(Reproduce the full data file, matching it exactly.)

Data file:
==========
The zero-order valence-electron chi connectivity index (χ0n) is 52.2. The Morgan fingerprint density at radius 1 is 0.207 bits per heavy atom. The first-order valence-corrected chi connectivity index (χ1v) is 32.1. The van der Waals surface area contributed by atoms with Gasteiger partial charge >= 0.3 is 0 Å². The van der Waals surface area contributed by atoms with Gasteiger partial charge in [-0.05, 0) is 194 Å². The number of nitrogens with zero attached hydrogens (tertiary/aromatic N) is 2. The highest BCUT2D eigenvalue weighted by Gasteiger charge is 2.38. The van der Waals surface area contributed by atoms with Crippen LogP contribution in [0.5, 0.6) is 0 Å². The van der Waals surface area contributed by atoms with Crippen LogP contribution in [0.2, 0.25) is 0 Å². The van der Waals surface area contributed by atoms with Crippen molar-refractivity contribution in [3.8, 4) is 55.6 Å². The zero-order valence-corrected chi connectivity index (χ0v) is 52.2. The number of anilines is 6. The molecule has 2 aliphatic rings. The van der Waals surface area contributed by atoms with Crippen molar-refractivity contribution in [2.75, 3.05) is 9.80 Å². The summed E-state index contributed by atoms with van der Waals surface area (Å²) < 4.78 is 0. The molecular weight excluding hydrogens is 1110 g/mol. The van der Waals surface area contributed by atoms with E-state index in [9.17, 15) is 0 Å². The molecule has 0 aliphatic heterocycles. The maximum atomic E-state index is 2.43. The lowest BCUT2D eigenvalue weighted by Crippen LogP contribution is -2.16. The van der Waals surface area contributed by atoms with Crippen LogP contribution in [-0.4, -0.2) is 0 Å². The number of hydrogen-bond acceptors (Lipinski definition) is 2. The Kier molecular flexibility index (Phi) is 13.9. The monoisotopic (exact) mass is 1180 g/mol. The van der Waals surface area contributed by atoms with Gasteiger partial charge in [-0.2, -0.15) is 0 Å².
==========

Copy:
The zero-order valence-electron chi connectivity index (χ0n) is 52.2. The Morgan fingerprint density at radius 1 is 0.207 bits per heavy atom. The first-order valence-corrected chi connectivity index (χ1v) is 32.1. The van der Waals surface area contributed by atoms with Gasteiger partial charge >= 0.3 is 0 Å². The van der Waals surface area contributed by atoms with Gasteiger partial charge in [-0.05, 0) is 194 Å². The number of nitrogens with zero attached hydrogens (tertiary/aromatic N) is 2. The highest BCUT2D eigenvalue weighted by Gasteiger charge is 2.38. The van der Waals surface area contributed by atoms with Crippen LogP contribution in [0.5, 0.6) is 0 Å². The van der Waals surface area contributed by atoms with Crippen LogP contribution in [0.2, 0.25) is 0 Å². The van der Waals surface area contributed by atoms with Crippen molar-refractivity contribution in [3.8, 4) is 55.6 Å². The zero-order valence-corrected chi connectivity index (χ0v) is 52.2. The number of anilines is 6. The molecule has 2 aliphatic rings. The van der Waals surface area contributed by atoms with Crippen molar-refractivity contribution in [2.75, 3.05) is 9.80 Å². The summed E-state index contributed by atoms with van der Waals surface area (Å²) < 4.78 is 0. The molecular weight excluding hydrogens is 1110 g/mol. The van der Waals surface area contributed by atoms with E-state index in [9.17, 15) is 0 Å². The molecule has 0 aliphatic heterocycles. The maximum atomic E-state index is 2.43. The lowest BCUT2D eigenvalue weighted by Crippen LogP contribution is -2.16. The van der Waals surface area contributed by atoms with Crippen LogP contribution in [-0.4, -0.2) is 0 Å². The number of hydrogen-bond acceptors (Lipinski definition) is 2. The Kier molecular flexibility index (Phi) is 13.9. The monoisotopic (exact) mass is 1180 g/mol. The van der Waals surface area contributed by atoms with Gasteiger partial charge in [-0.2, -0.15) is 0 Å².